10 11 2009
Mandriva Linux 2010 Analisis Completo « inetworks

[…] 4 es la inclusión de Nepomuk, el motor semántico que se empieza a aprovechar en aplicaciones como Akonadi/Strigi y que permite añadir ciertas etiquetas y metadatos a cada uno de los archivos que manejamos para […]

19 02 2010
25 02 2010

An incredible, MS-style embarrasment: dolphin’s ability to display an image’s width and height information DEPENDS on the file having been indexed by strigi/nepomuk, BUT strigi/nepomuk index files when they see fit, NOT on demand.

How can I order strigi/nepomuk to index a particular file NOW, and gimme gimme gimme the information I want RIGHT NOW, without waiting?

Alternative question: how can I boost the priority of strigi/nepomuk indexing? Currently it is SO incredibly careful not to interfere with desktop performance that it stops working when I approach the computer, I don’t even have to touch the mouse. How do I adjust the tradeoff? I want my file indexers to grind like crazy and finish ASAP.

23 03 2010
KDE4.5: akonadi, nepomuk, strigi. Linux desktop options. - openSUSE Forums

[…] Re: KDE4.5: akonadi, nepomuk, strigi. Linux desktop options. Thoughtful input. Thank you. I think I'll be looking at LXDE. Some distros (i.e., Knoppix) went that route, because of the resource requirements of KDE. It's interesting that Lucid Ubuntu/Kubuntu, which is a LTS release (that's 3 years!), is going with KDE 4.4. As far as mail, I'll be looking at software that supports the maildir format. I've never been a big PIM user, but I definitely need an efficient/stable email client. Doesn't need a lot of bells and whistles. I was planning on turning off my Windows email and converting to Kmail until I started looking at KMail in KDE 4.5. I sort of like KDE 4.3.5. It took me awhile to get organized from KDE 3.5, going through options, trying things, enabling/disabling options. There are some issues, but I felt there was a nice marriage between what I liked and made me productive in KDE 3.5 and what's new in KDE 4. I'm less excited with KDE 4.5. It's change in configuration files, use of MySQL (Just to read my email. Icks!). The whole semantic desktop, good for those users who find it increases their productivity. I don't have a need for it, but it appears I'll still have to carry the baggage. There's a sense in the air that this goes against the Unix philosophy (ie., small, compartmentalize, user decides). Most changes I don't fret, especially in the Unix world, because if users don't like it, there is always a techie with a timely tweak. KDE 4.5 will not be tweakable in that fashion because it's the foundation/framework. Helpful links:Akonadi, Nepomuk and Strigi explained […]

12 06 2010
What does Nepomuk Strigi do?

[…] https://thomasmcguire.wordpress.com/2…igi-explained/ seems to be an indexer. I have it running, but have never really looked into what it does. […]

12 12 2010
那些KDE中的技术(二)Akonadi | I, KDE

[…] 1 Akonadi, Nepomuk and Strigi explained […]

13 11 2011
Alien Pastures » kmail terminates during startup with “Failed to fetch the resource collection”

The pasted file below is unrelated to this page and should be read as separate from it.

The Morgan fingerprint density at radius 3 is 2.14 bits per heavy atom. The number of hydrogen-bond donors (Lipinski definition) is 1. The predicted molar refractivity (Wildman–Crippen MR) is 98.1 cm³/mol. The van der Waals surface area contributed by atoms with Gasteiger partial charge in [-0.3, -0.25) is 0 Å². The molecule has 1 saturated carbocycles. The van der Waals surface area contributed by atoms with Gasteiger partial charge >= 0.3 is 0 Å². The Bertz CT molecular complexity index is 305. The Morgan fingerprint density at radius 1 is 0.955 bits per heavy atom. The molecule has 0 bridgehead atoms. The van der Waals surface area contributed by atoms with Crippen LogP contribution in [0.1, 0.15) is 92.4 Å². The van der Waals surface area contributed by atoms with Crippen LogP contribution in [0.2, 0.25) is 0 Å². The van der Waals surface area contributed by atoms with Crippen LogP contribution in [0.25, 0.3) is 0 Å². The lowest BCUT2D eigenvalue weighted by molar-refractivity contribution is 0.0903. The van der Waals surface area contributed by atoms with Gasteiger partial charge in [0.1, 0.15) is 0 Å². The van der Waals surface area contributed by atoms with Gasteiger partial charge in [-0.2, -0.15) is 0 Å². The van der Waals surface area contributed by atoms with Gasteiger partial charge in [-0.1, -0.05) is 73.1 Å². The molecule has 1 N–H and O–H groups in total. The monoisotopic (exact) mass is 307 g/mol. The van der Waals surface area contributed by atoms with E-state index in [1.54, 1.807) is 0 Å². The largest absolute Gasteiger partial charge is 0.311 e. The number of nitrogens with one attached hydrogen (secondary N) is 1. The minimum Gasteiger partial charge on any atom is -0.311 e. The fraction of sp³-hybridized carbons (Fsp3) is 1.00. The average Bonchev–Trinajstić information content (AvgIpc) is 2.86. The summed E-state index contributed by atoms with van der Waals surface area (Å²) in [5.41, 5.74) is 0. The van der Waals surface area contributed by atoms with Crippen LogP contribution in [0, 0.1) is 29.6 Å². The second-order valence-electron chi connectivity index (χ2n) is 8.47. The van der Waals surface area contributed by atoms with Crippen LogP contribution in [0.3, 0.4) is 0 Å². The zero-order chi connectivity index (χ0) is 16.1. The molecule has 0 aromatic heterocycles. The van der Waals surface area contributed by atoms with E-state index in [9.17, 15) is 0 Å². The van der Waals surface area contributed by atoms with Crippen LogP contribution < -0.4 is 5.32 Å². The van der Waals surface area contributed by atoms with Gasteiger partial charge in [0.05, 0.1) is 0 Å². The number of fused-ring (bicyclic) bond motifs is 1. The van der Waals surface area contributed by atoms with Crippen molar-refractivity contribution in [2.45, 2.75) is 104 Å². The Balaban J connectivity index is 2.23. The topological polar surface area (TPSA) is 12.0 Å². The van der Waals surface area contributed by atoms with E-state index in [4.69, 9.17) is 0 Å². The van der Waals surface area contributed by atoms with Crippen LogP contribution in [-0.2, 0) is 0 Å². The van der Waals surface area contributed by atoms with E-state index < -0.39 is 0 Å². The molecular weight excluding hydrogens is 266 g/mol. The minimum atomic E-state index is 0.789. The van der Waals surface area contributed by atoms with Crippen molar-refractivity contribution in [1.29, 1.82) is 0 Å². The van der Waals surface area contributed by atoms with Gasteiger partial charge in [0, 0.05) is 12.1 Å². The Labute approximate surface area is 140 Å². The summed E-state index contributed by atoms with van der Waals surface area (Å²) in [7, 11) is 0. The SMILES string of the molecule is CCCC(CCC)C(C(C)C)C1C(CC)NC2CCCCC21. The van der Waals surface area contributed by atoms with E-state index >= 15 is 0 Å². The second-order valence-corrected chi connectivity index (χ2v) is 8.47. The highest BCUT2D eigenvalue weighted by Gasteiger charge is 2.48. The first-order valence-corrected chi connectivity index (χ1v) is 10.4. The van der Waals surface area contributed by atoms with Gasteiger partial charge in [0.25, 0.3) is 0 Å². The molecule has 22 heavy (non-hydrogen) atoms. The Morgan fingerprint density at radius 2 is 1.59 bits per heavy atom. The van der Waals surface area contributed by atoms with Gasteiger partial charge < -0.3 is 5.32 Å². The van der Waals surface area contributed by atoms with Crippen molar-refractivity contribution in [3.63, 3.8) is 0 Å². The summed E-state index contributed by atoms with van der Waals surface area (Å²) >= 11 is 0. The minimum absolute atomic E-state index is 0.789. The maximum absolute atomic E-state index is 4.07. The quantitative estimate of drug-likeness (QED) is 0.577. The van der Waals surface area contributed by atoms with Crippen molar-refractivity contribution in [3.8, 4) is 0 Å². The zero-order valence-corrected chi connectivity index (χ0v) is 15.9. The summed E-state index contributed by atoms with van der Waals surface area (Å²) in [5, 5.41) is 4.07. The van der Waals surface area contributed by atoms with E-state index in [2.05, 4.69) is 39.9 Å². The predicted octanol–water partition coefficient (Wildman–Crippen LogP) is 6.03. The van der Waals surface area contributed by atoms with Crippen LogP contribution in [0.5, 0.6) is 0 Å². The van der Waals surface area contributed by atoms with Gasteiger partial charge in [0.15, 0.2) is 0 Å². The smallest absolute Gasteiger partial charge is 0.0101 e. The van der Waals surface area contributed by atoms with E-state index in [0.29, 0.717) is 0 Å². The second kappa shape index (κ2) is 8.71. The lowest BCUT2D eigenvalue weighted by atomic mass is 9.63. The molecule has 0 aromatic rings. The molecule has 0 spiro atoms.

[…] to read these two articles first, one being two  years old and the other a bit more recent… https://thomasmcguire.wordpress.com/2009/10/03/akonadi-nepomuk-and-strigi-explained/ and […]

13 03 2012
Legen…d(i)ary awesome! » change akonadi backend to sqlite3

[…] akonadi in KDE was and is a real pita, as the boundaries within KDE applications such as konversation or kontact are way too much, and decrease performance entirely. disabling akonadi (as well as nepomouk and strigii by not wanting an indexed desktop search – see this explaination). […]

23 03 2012

Well explained, very much appreciable..

19 05 2012

what is the difference of the information stored in nepomuk and mysql (or sqlite)?

3 07 2012
Unistalling nepomuk and/or akonadi?

[…] Is there anything that I should be concern? Has anyone else tried (removing) them? I read this blog https://thomasmcguire.wordpress.com/2…igi-explained/ and other topics on this forum and google it and it seems that there is not problem removing them, […]

4 09 2012

Still an interesting article in 2012, but I wonder if the Nepomuk idea tries to accomplish too much? Perhaps if parts of the code where useful to applications outside of the KDE sphere, (Book catalogue software, MP3, Torrents) then development and uptake would be greater?

2 11 2012
Is upgrade to openSuSE12.2 necessary?

[…] https://thomasmcguire.wordpress.com/2…igi-explained/ https://kdenepomukmanual.wordpress.c…epomuk-manual/ (given that .kde4 is in /home/username/… for each user, if you format the volume where that is, you start again from fresh; if you re-use the existing partition to preserve the data in /home, this usually does bite…it didn't used to bite (or, at least not hard) back in the kde3 days, from what I remember….progress…. […]

12 02 2013

About 3 1/2 years later Akonadi, Nepomuk, and Strigi still suck and are 100% worthless CPU wasters.

It is past time to pull this crap out of KDE. These are the 3 biggest reasons why KDE sucks today.

A pox of the houses of all the “developers” who thought this was a good idea.